LAST week I wrote a personal piece about how my oldest daughter, Bo, has never knowingly met her biological father.
It was triggered by the possibility of her meeting him for the first time at a time when I couldn’t be with her.
And it brought up a whole host of emotions and memories from the past. The article was met with a huge response.
I had people contact me from different perspectives and in similar or the same situation as my daughter and me, which I found very moving.
I realise this is a more common phenomenon than I thought and many children and parents have been through the same or a similar experience.
For me and Bo, this has been a cathartic process. In fact, it is the first time I’ve heard her share her inner thoughts and emotions. Here is what she has to say…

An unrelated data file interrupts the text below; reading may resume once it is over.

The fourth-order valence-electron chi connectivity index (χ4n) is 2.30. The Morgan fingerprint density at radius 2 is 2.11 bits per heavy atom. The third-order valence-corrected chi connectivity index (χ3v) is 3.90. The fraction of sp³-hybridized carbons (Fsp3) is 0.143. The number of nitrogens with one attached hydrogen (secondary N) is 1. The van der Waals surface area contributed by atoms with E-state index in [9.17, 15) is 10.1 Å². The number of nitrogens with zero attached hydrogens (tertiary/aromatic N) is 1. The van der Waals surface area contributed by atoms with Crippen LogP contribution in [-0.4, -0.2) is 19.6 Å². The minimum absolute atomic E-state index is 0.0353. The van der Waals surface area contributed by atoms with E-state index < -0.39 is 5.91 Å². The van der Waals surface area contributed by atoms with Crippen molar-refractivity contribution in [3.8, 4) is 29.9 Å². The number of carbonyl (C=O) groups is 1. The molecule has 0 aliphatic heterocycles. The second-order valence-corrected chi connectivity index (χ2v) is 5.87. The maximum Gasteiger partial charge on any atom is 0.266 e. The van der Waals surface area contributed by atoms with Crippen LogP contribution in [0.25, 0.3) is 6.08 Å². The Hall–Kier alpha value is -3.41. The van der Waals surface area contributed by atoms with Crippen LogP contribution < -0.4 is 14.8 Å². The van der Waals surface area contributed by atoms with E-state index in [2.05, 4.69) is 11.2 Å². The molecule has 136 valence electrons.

BY DAUGHTER BO, 20
MY name is Bo Jonsson, I’ll be 21 in November and I have never knowingly met my biological dad.
Last week, my mum Ulrika wrote a piece for this paper about how I’m working in Greece and my biological dad will find himself on the same island as me in a few days.
She described her anxiety about this. The article got a big response and I wanted to put my side and my experience across, too.
As I write this, I’m in floods of tears. My mum has always been open to talk about this situation — how a relationship in her past led to the creation of me and all that’s happened in the past two decades.
And yet, it’s something I’ve struggled to feel connected to.
I think I was about eight when Mum sat me down to talk about it. She had been married and already had a child — my brother, Cameron — before I was born.